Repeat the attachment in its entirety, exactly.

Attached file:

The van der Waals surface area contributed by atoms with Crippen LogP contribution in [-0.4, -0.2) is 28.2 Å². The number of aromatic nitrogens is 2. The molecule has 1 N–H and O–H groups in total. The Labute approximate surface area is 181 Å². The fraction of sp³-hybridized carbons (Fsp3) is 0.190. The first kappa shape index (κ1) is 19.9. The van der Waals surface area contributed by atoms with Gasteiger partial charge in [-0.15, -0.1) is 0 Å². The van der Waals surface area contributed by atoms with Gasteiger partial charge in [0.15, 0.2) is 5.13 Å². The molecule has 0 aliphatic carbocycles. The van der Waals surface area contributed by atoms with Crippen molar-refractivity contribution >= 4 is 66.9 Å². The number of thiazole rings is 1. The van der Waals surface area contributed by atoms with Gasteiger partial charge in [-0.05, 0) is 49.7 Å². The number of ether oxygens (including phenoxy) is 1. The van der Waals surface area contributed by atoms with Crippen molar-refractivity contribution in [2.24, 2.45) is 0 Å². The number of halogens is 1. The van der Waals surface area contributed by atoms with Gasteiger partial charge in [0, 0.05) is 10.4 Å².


The van der Waals surface area contributed by atoms with Crippen LogP contribution in [-0.4, -0.2) is 28.2 Å². The number of aromatic nitrogens is 2. The molecule has 1 N–H and O–H groups in total. The Labute approximate surface area is 181 Å². The fraction of sp³-hybridized carbons (Fsp3) is 0.190. The first kappa shape index (κ1) is 19.9. The van der Waals surface area contributed by atoms with Gasteiger partial charge in [-0.15, -0.1) is 0 Å². The van der Waals surface area contributed by atoms with Gasteiger partial charge in [0.15, 0.2) is 5.13 Å². The molecule has 0 aliphatic carbocycles. The van der Waals surface area contributed by atoms with Crippen molar-refractivity contribution >= 4 is 66.9 Å². The number of thiazole rings is 1. The van der Waals surface area contributed by atoms with Gasteiger partial charge in [-0.05, 0) is 49.7 Å². The number of ether oxygens (including phenoxy) is 1. The van der Waals surface area contributed by atoms with Crippen molar-refractivity contribution in [2.24, 2.45) is 0 Å². The number of halogens is 1. The van der Waals surface area contributed by atoms with Gasteiger partial charge in [0, 0.05) is 10.4 Å².